DF: Agreed. The key to Coriolanus, I think—and also the source of renewed interest in the play in recent years—is the enigmatic nature of the character. His hubris is clear, but so is his charisma… and in terms of actual politics, he could be seen as an analogue to pretty much any point on the spectrum. (Sidebar: Volumnia as a kind of Roman Rose Kennedy would be fun!) To me, Hiddleston is our contemporary Olivier. He’s more aristocratically handsome and elegant than, say, Kenneth Branagh, and Hiddleston also has—as one wants in Shakespeare—a distinctive and mellifluous voice, with immaculate diction. But there’s a welcome directness and simplicity to his acting. The tools don’t call attention to themselves—they serve the storytelling. Here, he does the smartest thing he can do, which is to leave Coriolanus as an enigma. (Plus we get to see him take a shower on stage: that’s a win-win.)
CK: If we’re going to mention actors who are equally handsome and accomplished, we must also acknowledge Hadley Fraser as Aufidius, leader of Volscians. Someone from the U.K. could probably speak to this with more specificity than myself, but it was interesting that Rourke seemed to conceptualize the Volscians as country folk, with thick regional accents and brusque manners. It definitely works, and Fraser is a strong, hearty foil to Hiddleston’s patrician bearing. (Also no slouch in the looks department: the wonderful Alfred Enoch as Titus Lartius.)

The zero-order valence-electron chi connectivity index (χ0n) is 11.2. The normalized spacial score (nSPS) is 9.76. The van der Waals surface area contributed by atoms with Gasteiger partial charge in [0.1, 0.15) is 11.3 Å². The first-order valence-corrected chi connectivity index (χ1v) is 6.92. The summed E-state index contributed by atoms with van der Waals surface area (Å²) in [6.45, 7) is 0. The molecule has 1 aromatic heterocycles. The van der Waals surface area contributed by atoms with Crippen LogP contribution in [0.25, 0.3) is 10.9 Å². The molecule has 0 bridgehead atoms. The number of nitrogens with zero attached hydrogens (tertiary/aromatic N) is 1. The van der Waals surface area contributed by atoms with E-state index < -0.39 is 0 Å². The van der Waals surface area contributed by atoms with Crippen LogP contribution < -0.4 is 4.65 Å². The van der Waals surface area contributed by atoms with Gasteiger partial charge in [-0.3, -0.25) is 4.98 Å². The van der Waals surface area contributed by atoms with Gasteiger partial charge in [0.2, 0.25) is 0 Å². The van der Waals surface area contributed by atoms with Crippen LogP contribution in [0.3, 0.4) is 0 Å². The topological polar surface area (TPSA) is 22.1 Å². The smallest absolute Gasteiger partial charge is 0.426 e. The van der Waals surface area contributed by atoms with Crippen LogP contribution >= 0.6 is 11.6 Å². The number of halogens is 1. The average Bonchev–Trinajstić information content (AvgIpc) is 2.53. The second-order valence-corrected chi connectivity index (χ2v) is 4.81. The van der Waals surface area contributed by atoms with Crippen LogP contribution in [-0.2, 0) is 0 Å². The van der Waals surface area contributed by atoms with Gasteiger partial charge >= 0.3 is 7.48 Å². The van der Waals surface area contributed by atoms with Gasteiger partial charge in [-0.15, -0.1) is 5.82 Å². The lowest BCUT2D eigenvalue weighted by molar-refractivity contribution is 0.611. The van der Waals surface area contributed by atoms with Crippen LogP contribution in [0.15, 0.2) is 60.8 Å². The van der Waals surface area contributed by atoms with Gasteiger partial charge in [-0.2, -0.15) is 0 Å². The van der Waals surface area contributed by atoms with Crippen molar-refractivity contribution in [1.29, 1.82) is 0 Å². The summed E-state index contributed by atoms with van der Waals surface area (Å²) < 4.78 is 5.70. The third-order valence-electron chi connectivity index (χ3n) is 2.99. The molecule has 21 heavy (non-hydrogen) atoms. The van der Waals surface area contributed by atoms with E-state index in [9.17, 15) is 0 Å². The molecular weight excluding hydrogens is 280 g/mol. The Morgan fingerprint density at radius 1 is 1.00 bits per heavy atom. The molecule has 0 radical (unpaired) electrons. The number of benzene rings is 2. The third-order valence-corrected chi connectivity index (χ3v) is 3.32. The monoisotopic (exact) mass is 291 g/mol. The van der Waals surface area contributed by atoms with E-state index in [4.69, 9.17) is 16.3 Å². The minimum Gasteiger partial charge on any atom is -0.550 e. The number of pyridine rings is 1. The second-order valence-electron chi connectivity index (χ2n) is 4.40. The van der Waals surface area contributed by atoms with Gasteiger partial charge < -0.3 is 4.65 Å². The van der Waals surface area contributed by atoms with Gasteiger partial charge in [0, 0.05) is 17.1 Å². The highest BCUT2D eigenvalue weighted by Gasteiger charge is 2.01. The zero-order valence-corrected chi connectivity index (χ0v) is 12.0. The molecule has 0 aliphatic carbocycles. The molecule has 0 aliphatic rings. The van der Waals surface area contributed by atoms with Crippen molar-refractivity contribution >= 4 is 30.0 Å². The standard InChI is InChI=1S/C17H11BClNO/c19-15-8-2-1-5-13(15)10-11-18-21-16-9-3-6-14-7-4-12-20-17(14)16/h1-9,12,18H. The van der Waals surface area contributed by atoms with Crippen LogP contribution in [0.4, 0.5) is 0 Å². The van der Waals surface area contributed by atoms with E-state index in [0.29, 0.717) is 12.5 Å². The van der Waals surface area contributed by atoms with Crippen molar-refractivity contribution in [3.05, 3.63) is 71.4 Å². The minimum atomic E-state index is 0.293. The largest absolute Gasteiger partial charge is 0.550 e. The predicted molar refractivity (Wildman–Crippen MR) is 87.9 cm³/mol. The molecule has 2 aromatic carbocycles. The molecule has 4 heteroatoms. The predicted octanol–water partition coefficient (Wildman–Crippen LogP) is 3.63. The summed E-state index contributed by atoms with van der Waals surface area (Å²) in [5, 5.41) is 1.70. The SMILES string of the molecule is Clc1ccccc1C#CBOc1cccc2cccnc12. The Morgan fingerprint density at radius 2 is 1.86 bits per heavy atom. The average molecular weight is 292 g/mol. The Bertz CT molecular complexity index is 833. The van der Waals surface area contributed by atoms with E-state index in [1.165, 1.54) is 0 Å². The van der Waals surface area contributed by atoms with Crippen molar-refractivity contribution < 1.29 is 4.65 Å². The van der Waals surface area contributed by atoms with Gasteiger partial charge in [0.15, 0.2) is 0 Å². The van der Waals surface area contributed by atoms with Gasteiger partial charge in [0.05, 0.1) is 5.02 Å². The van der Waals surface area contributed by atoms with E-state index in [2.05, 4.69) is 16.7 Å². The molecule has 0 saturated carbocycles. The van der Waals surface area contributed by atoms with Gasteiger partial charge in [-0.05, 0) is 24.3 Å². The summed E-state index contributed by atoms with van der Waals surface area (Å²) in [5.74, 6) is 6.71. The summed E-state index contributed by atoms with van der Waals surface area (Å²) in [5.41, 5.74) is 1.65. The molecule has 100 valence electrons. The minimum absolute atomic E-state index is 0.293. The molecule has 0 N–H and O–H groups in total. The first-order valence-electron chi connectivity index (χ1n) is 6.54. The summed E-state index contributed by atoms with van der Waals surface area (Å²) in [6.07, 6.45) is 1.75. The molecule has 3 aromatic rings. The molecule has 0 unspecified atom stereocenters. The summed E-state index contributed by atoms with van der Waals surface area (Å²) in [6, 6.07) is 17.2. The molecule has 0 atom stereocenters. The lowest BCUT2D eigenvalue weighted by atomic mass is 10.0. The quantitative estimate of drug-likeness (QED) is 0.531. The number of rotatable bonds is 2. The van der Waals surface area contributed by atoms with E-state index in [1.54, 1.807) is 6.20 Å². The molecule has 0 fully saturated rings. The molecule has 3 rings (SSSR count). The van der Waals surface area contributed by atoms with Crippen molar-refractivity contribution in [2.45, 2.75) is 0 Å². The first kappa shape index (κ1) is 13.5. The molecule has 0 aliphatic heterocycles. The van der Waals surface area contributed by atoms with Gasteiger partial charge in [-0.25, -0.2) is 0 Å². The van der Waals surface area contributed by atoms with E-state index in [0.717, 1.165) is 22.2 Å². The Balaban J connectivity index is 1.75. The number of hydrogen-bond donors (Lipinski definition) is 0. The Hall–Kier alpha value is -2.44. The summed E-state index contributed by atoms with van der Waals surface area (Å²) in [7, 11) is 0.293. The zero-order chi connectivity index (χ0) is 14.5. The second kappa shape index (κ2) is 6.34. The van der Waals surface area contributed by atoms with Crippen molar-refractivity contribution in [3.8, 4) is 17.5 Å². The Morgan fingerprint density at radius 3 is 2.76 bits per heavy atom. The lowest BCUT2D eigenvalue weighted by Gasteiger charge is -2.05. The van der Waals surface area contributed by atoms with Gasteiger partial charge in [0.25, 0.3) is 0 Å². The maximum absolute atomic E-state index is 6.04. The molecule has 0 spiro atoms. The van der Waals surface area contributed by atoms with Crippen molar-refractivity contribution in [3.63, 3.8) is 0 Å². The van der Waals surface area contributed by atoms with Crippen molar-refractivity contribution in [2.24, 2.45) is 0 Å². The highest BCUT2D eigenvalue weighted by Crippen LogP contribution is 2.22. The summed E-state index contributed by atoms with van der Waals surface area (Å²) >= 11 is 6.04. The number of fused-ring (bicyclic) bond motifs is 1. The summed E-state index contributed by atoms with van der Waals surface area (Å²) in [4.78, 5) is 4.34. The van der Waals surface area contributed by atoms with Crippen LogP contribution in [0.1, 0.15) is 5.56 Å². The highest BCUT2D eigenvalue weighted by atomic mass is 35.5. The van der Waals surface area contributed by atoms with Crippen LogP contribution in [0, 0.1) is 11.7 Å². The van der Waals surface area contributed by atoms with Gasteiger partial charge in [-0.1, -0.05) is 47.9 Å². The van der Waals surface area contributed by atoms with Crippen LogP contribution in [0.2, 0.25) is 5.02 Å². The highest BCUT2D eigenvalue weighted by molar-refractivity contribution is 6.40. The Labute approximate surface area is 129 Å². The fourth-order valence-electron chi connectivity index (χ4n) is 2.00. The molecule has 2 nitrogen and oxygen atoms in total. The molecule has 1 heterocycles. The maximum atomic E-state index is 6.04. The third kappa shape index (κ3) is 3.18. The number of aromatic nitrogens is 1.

DF: Yes to all that. Really, in terms of sex appeal, no Hollywood blockbuster cast has anything on this group. And it isn’t only the males. Birgitte Hjort Sørensen is stunningly beautiful as well as emotionally translucent as Virgilia. (She was similarly riveting on Broadway in Les Liaisons Dangereuses—how is she not a star?) She’s wonderfully complemented here by the great Deborah Findlay, who has granite-like strength as Volumnia, but also a level of vulnerability we don’t always get. I also enjoyed Mark Gatiss, a favorite from Doctor Who and Game of Thrones, whose upper-crusty, foppish Menenius contributes a few welcome moments of lightness amidst the blood and gloom.
CK: Volumnia’s ability to exert influence over Coriolanus made sense here in the interplay between Findlay and Hiddleston, in a way that it rarely does. It helps that Findlay is equally adept at bawdy humor and noble bearing. I’ve often seen the character played either as beatific or nakedly ruthless. This is a case, though, where every role is cast from strength. (The production utilizes a small ensemble of 13.)
DF: Your comment on the size of the ensemble brings me back to my first point—the major advantage of immediacy that you get in a theater the size of Donmar. The largest of the National’s three theaters—the Olivier—with its massive stage and 1,000-plus capacity, has some obvious pluses for a play about war. But what’s so wonderful here—and it really translates to the film—is the human scale of this play. But don’t take our word for it/ You can still watch it, free of charge, on YouTube through June 11.